|Available at Amazon.com|
Peter Denver has more heart than common sense. A successful Broadway producer, and married to an even more famous actress, Peter seems to have everything going for him. Unfortunately, that means that he also has everything to lose.
Not helping matters is the fact that Peter allows Nancy the use of his apartment as a writing studio during the day while he’s at his office. Although Peter sees nothing wrong with their relationship, he almost constantly has to justify his actions with the people around him. At worst, Peter is being naïve in gigantic proportions—that is until his wife comes home to find Nancy’s dead body hanging from a noose in their bedroom.
Naturally a police investigation follows, and Peter is shocked to learn that Nancy had told all of her friends that the two were lovers. Soon the apparent suicide begins to look more and more like murder.
Black Widow is a rerelease under the new Fox Film Noir banner, and it’s a solid addition. Although perhaps not as celebrated as the classics of the genre (The Big Sleep, The Maltese Falcon), it certainly belongs on the same shelf if nothing more than for Ginger Rogers’ masterful role as Carlotta “Lottie” Marin, the self-involved, tempestuous, disingenuous actress who gives backhanded compliments like Santa gives presents. Rogers steals every scene, making you love and hate her all at once. She makes being a diva look good, which is no mean feat.
Not that the other actors, Van Heflin, Gene Tierney, and George Raft don’t hold their own, because they do great jobs, but they frankly can’t hold a candle to Rogers. The reason, though, isn’t because they aren’t as skilled as actors, but because their parts simply aren’t as dynamic; the character Carlotta was made to steal the show.
Every aspect of this movie is top notch. The writing is crisp and strong both in plot and dialogue, and the director does a great job of highlighting and creating tension through the interplay of light and shadow and camera angles. Basically, this is a solid piece of film noir that should please just about any fan of the genre.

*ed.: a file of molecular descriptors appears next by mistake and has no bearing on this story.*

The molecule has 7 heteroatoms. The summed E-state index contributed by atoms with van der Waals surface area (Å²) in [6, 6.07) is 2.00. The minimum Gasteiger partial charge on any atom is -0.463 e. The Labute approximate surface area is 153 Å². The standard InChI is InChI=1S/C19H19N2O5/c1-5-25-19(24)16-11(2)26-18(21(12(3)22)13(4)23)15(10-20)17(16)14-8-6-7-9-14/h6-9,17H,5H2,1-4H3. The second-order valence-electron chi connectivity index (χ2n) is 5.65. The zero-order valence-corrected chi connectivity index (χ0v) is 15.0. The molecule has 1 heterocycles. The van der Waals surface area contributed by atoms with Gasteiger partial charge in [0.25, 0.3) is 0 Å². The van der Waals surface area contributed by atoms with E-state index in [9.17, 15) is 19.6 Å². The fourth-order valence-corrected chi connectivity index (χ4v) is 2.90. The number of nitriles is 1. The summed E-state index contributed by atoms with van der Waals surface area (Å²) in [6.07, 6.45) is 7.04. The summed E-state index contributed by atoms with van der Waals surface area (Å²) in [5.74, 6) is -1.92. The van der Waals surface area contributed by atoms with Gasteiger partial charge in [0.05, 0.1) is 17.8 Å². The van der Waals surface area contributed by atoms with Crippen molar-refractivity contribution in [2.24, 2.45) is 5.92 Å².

The movie was presented in 2.55:1 Widescreen and has transferred very well from the original. The cinematography isn’t as sharp as a modern movie, which may throw off some viewers who haven’t watched many films produced before 1990, but the picture is clear and the colors vibrant. The audio track was in 4.0 Dolby Surround, and like the video, it shows its age: all of the dialogue is on the center track and there is no directionality to the music or background noises. That said, there is nothing wrong with the audio, it was just as clear as the video. Fox Film Noir did a great job with this movie.
Audio Commentary with Film Noir Historian Alan Rode
Ginger Rogers at Twentieth Century Fox Featurette (running time: 8:30)
This is a short, but interesting, look at Ginger Rogers and her relationship with Twentieth Century Fox during the latter half of her career. Considering I knew next to nothing about Rogers beforehand, there was a lot of interesting information which may not be as fascinating to somebody with more background knowledge. My only complaint is that I would have liked more information.
Gene Tierney: Final Curtain for a Noir Icon Featurette (running time: 6:17)
As I was with Rogers, I know next to nothing about Gene Tierney, so I also found this featurette to be rather interesting. Also, like with the Rogers featurette, I wish there had been a bit more information.
I think this works better in theory than in practice. The idea is interesting, but either I’m getting old and my eyes are deteriorating at a frightening pace, or the pressbook shots are too small, because I had a difficult time trying to read the text. Add to that the fact that it was nearly sixty pages long and this becomes something only a die-hard noir fan would want to sit through.
Isolated Score Track
Original Theatrical Trailer
Sometimes it’s fun to watch older trailers to see how they’ve changed between then and now. I have to say that if I had watched the trailer for Black Widow, I probably wouldn’t want to watch it.
Here are the original trailers to four other movies either released or being released by Fox Noir: Daisy Kenton, Dangerous Crossing, I Wake Up Screaming, and Vicki. The trailers don’t really make any of them look all that appealing, but that probably has more to do with modern sensibilities and expectations created from watching current trailers than the quality of the movies.
Black Widow is a solid noir thriller with some unforgettable characters and performances. This is well worth having if you’re a fan of the genre. Recommended.
Fox Film Noir presents Black Widow. Directed by Nunnally Johnson. Starring Ginger Rogers, Van Heflin, Gene Tierney, George Raft, and Peggy Ann Garner. Written by Nunnally Johnson. Running time: 95 minutes. Unrated. Released on DVD: March 11, 2008. Available at Amazon.com.